Friday, 15 May 2009

CAMBODIA Church leader shares reasons to rejoice during Easter season

Monsignor Enrique Figaredo, apostolic prefect of Battambang

May 14, 2009

BATTAMBANG, Cambodia (UCAN) -- This Easter season, Cambodians have reason to rejoice and look forward to a future full of hope, says the head of the Church in Battambang.

In his Easter message, Spanish Monsignor Enrique Figaredo, apostolic prefect of Battambang, one of three Church jurisdictions in Cambodia, notes that Easter this year was celebrated at the same time as the Cambodian New Year -- when Cambodians look forward to renewal in their lives.

The Easter season, which celebrates Christ's resurrection, began on Easter Sunday on April 12, and will end on Pentecost Sunday on May 31. Cambodians celebrated their New Year on April 13-14.

Monsignor Figaredo, 49, says that the ongoing trial of those thought to be responsible for war crimes during the Khmer Rouge era (1975-1979), would allow the nation to conclude a traumatic part of its history and move on to a new future.

Another reason for rejoicing, he cites, is the irrigation project in Tahen, just east of Battambang, that will allow farmers to harvest rice twice a year and also plant more vegetables, as well as provide a more reliable source of water.

Following is Monsignor Figerado's Easter message:

When we want to talk about LIFE, in capital letters, we are talking about moving on from a mediocre or weak situation to a full life. Easter means this: changing to a more real life, rooted in divine solidarity. Easter makes us understand God's proximity and makes our lives closer to God -- a life that overcomes death.

In our cultural settings, which are always diverse, we have many ways of dealing with contradictions -- our own and those we come up against in life.As Christians, we have a faith experience that helps us to appreciate the cultural context and meaning of the symbols and readings of the Easter season.

In Cambodia, we are very fortunate in that when we celebrate Easter, it's very close to the time when we celebrate the Cambodian New Year, where change and moving on to a new life are celebrated. According to Cambodian tradition, the angels come down from heaven to bless families, their lands, their homes, their villages and entrust the people with new light for the coming year. It's a new step in life. Water is an essential symbol in this path to a new life.
In this Cambodian New Year and Easter time, in our context, we have three main reasons to celebrate our step to a more real life.

We are in the middle of a trial about the genocide caused by Pol Pot and his allies. This trial will conclude an era in Cambodian history and invite us to move on. We have had to wait 30 years for this. Life in Cambodia is still so politicized and self interest continues to motivate people in power such that any justice from the trial may not impact much on peoples lives now, but at least we will be able to look towards the future with some healing of past hurts and injustices.

Today there is no justice. But at least, in my opinion, because of this trial we won't have to look back with shame at the past. We will be able to remember it with less pain and look to the future with more strength and less fear, because we can hope that those who act with impunity now will be brought to justice in the future.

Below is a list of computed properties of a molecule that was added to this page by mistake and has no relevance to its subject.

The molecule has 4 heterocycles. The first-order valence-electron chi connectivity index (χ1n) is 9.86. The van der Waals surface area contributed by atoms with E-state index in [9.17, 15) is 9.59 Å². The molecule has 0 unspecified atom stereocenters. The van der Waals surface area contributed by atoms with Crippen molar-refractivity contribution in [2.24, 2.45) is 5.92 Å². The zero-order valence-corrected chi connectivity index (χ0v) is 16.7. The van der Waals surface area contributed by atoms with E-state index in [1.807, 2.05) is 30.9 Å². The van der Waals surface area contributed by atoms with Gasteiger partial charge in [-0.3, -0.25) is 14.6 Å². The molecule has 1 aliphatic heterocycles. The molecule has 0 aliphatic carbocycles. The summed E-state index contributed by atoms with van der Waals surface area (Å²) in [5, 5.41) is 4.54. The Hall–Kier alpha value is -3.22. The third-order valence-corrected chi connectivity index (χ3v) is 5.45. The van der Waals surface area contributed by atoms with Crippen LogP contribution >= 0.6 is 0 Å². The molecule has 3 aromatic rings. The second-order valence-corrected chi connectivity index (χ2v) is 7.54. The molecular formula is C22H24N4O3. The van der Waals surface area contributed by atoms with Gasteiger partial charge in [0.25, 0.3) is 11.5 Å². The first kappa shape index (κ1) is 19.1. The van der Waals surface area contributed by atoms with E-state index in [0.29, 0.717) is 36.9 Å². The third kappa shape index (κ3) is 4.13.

Cambodian New Year brings blessings for all and gives us strength in this time of global economic crisis that is also affecting our local economy, and Cambodian social life. As always, the "little ones," the poor, who here in Cambodia are 95 percent of the population, suffer in silence, losing their jobs and opportunities for progress, and readjusting their lives according to the new international market situation that is affecting the very small Cambodian economy.

The blessings of the Cambodian angels give us strength to face this new situation that demands readjustments in our new lives. One reality is that many young people who moved to the city for work, now have to go back to the countryside. Today in Cambodia we need to create local economies in small villages and towns where the majority of the population lives.

In Tahen, we have undertaken a river project that talks to us about LIFE. The project provides new opportunities in response to people's needs -- to plant rice twice a year and the cultivation of more vegetables and gardens. It also means improved hygiene and an increased capacity to take care of the environment. This project has been initiated thanks to the solidarity of ordinary people who have chosen to put "a drop of hope" into the lives of the Tahen people ("A DROP OF HOPE" project).

This is the Easter story alive in Tahen today. The grandmothers, the old people, talked to me about their happiness in seeing how the river bed has been enlarged. They see a future for their children and grandchildren now. They have been through everything: war, the Pol Pot era and injustice. And today they witness new possibilities for their families. They have gone through their own long "Passion," and today they are happy because they see that coming generations will have what they could not have -- solidarity in order to have life.

These three symbols -- the lively and joyful celebrations of the Cambodian New Year; the trial of the genocide of the Cambodian people that creates a precedent in future efforts to seek justice; the river project which will bring an abundance of water and which was developed out of solidarity with others -- all root us in hope and gives us strength for LIFE.

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